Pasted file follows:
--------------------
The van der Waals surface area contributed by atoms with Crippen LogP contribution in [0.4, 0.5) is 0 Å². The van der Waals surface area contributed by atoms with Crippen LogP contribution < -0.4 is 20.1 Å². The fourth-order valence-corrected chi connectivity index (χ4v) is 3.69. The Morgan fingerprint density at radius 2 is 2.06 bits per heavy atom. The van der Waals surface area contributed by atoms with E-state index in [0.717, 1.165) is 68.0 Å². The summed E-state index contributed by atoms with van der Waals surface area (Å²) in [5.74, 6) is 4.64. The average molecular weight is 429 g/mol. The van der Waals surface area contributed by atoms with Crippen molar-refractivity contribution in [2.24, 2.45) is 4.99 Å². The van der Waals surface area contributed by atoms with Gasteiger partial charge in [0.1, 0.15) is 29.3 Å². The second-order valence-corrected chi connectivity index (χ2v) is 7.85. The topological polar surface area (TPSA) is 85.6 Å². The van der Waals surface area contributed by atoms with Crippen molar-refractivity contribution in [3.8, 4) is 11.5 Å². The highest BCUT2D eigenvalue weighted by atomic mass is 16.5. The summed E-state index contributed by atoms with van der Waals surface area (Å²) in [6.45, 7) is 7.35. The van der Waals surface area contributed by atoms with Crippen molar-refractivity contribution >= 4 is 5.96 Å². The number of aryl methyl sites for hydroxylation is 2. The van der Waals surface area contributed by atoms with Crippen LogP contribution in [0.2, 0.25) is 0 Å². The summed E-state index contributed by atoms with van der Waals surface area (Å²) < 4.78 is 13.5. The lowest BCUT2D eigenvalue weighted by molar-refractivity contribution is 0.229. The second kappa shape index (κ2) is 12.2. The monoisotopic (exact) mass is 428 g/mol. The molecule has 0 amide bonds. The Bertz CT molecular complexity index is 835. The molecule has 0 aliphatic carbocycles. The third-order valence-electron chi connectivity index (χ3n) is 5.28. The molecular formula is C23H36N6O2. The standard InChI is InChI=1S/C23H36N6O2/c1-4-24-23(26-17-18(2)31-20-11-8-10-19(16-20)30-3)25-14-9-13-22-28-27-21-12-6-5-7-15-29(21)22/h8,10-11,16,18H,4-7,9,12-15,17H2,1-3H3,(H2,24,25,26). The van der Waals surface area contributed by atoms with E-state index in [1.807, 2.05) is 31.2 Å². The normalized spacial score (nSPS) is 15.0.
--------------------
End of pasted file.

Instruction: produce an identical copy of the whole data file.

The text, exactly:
The van der Waals surface area contributed by atoms with Crippen LogP contribution in [0.4, 0.5) is 0 Å². The van der Waals surface area contributed by atoms with Crippen LogP contribution < -0.4 is 20.1 Å². The fourth-order valence-corrected chi connectivity index (χ4v) is 3.69. The Morgan fingerprint density at radius 2 is 2.06 bits per heavy atom. The van der Waals surface area contributed by atoms with E-state index in [0.717, 1.165) is 68.0 Å². The summed E-state index contributed by atoms with van der Waals surface area (Å²) in [5.74, 6) is 4.64. The average molecular weight is 429 g/mol. The van der Waals surface area contributed by atoms with Crippen molar-refractivity contribution in [2.24, 2.45) is 4.99 Å². The van der Waals surface area contributed by atoms with Gasteiger partial charge in [0.1, 0.15) is 29.3 Å². The second-order valence-corrected chi connectivity index (χ2v) is 7.85. The topological polar surface area (TPSA) is 85.6 Å². The van der Waals surface area contributed by atoms with Crippen molar-refractivity contribution in [3.8, 4) is 11.5 Å². The highest BCUT2D eigenvalue weighted by atomic mass is 16.5. The summed E-state index contributed by atoms with van der Waals surface area (Å²) in [6.45, 7) is 7.35. The van der Waals surface area contributed by atoms with Crippen molar-refractivity contribution >= 4 is 5.96 Å². The number of aryl methyl sites for hydroxylation is 2. The van der Waals surface area contributed by atoms with Crippen LogP contribution in [0.2, 0.25) is 0 Å². The summed E-state index contributed by atoms with van der Waals surface area (Å²) < 4.78 is 13.5. The lowest BCUT2D eigenvalue weighted by molar-refractivity contribution is 0.229. The second kappa shape index (κ2) is 12.2. The monoisotopic (exact) mass is 428 g/mol. The molecule has 0 amide bonds. The Bertz CT molecular complexity index is 835. The molecule has 0 aliphatic carbocycles. The third-order valence-electron chi connectivity index (χ3n) is 5.28. The molecular formula is C23H36N6O2. The standard InChI is InChI=1S/C23H36N6O2/c1-4-24-23(26-17-18(2)31-20-11-8-10-19(16-20)30-3)25-14-9-13-22-28-27-21-12-6-5-7-15-29(21)22/h8,10-11,16,18H,4-7,9,12-15,17H2,1-3H3,(H2,24,25,26). The van der Waals surface area contributed by atoms with E-state index in [1.807, 2.05) is 31.2 Å². The normalized spacial score (nSPS) is 15.0.